Underneath the video results, we do see critiques from The Guardian and Slate. Let’s flip over to the news results.

Screenshot of Google news results for [ancient apocalypse]Screenshot from search for [ancient apocalypse], Google, December 2022Screenshot of Google news results for [ancient apocalypse]

These are mostly critiques of the show published on large media platforms. Journalists are helping scientists get their message out.

I checked in again a few days later, using an incognito guest Chrome browser with my VPN turned on (United States location). There was an interesting change in the SERP:

Screenshot of Google search results for [ancient apocalypse]Screenshot from search for [ancient apocalypse], Google, December 2022Screenshot of Google search results for [ancient apocalypse]

It looks like Google picked up on the controversy and the newsworthiness of the search. The video results were gone, replaced by a “Top Stories” search feature that appears above the organic results.

So, what’s the takeaway here?

Archaeologists Saw A Boost From SEO With Limited, But Important, Impact

Archaeologists did see a boost from SEO on this topic. But we can see from Google results that the show is popular, and the show’s supporters have a lot of traction too.

The limited effect of this collective effort demonstrates the hurdles facing science communicators. The impact of their critique seems to be a drop in the bucket compared to millions of people who watched the show.

But we shouldn’t discount the success of these scientists and educators, either.

They’re building communities, providing information for people who search for it, and changing minds. When you look closely, you can clearly search algorithms rewarding these creators for their efforts.

Interested users do discover legitimate scientific research when they look into the series. The content is reaching people, and it’s inspiring them to examine the show critically.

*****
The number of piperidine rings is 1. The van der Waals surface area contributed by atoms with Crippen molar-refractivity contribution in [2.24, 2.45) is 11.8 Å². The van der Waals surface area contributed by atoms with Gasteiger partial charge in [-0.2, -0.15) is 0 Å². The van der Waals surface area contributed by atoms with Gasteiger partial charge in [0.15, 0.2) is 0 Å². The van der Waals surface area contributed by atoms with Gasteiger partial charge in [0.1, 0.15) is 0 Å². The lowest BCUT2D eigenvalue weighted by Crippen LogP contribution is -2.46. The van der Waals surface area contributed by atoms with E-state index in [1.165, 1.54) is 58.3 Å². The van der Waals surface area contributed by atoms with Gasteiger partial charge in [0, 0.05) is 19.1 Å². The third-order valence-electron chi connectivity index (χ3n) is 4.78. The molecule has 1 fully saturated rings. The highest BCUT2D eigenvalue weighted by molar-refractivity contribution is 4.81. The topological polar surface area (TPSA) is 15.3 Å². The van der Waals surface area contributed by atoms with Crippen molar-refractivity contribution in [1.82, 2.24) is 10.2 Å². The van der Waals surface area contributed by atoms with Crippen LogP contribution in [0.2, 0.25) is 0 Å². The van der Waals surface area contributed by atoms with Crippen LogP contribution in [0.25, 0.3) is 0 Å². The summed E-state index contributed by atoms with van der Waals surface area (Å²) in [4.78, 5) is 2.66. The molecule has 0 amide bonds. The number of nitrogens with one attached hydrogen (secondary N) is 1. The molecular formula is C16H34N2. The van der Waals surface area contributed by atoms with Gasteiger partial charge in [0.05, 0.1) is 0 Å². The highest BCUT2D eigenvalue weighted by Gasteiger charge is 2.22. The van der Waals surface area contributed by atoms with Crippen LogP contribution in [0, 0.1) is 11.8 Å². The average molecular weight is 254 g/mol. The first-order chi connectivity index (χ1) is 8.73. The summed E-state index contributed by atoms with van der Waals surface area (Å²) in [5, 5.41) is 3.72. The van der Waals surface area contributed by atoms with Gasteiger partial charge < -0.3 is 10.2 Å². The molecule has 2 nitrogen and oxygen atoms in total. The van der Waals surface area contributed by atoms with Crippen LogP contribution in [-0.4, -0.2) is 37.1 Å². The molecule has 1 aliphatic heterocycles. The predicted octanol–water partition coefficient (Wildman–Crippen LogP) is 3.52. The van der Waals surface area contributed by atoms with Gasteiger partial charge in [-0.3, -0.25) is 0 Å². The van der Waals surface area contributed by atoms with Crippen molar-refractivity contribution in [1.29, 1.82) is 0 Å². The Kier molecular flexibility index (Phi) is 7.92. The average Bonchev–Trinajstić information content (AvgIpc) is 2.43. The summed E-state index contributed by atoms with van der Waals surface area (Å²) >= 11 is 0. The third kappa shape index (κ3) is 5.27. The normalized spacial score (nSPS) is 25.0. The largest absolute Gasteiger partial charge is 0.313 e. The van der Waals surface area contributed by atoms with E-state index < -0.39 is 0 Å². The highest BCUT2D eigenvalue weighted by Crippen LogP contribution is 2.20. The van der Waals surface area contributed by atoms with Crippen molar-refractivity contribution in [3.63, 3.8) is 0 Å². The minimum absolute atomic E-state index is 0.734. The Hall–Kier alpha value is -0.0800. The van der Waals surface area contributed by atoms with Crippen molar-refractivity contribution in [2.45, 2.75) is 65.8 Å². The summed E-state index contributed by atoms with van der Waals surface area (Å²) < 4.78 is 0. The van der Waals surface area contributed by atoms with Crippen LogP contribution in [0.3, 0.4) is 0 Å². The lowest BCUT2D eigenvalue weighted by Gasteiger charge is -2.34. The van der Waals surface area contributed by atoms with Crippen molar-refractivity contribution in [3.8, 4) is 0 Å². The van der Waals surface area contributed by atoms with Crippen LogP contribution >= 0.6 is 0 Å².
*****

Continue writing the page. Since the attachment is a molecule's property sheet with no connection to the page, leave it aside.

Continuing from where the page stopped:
This is encouraging news for the overall quality of search.

I think marketers can help here.

SEO professionals have the knowledge and resources to help amplify these messages. Perhaps we could consider it a little bit of search community service.

More resources: 


Featured Image: Elnur/Shutterstock

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New Google Ads Feature: Account-Level Negative Keywords

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New Google Ads Feature: Account-Level Negative Keywords

Google Ads Liaison Ginny Marvin has announced that account-level negative keywords are now available to Google Ads advertisers worldwide.

The feature, which was first announced last year and has been in testing for several months, allows advertisers to add keywords to exclude traffic from all search and shopping campaigns, as well as the search and shopping portion of Performance Max, for greater brand safety and suitability.

Advertisers can access this feature from the account settings page to ensure their campaigns align with their brand values and target audience.

This is especially important for brands that want to avoid appearing in contexts that may be inappropriate or damaging to their reputation.

In addition to the brand safety benefits, the addition of account-level negative keywords makes the campaign management process more efficient for advertisers.

Instead of adding negative keywords to individual campaigns, advertisers can manage them at the account level, saving time and reducing the chances of human error.

You no longer have to worry about duplicating negative keywords in multiple campaigns or missing any vital to your brand safety.

Additionally, account-level negative keywords can improve the accuracy of ad targeting by excluding irrelevant or low-performing keywords that may adversely impact campaign performance. This can result in higher-quality traffic and a better return on investment.

Google Ads offers a range of existing brand suitability controls, including inventory types, digital content labels, placement exclusions, and negative keywords at the campaign level.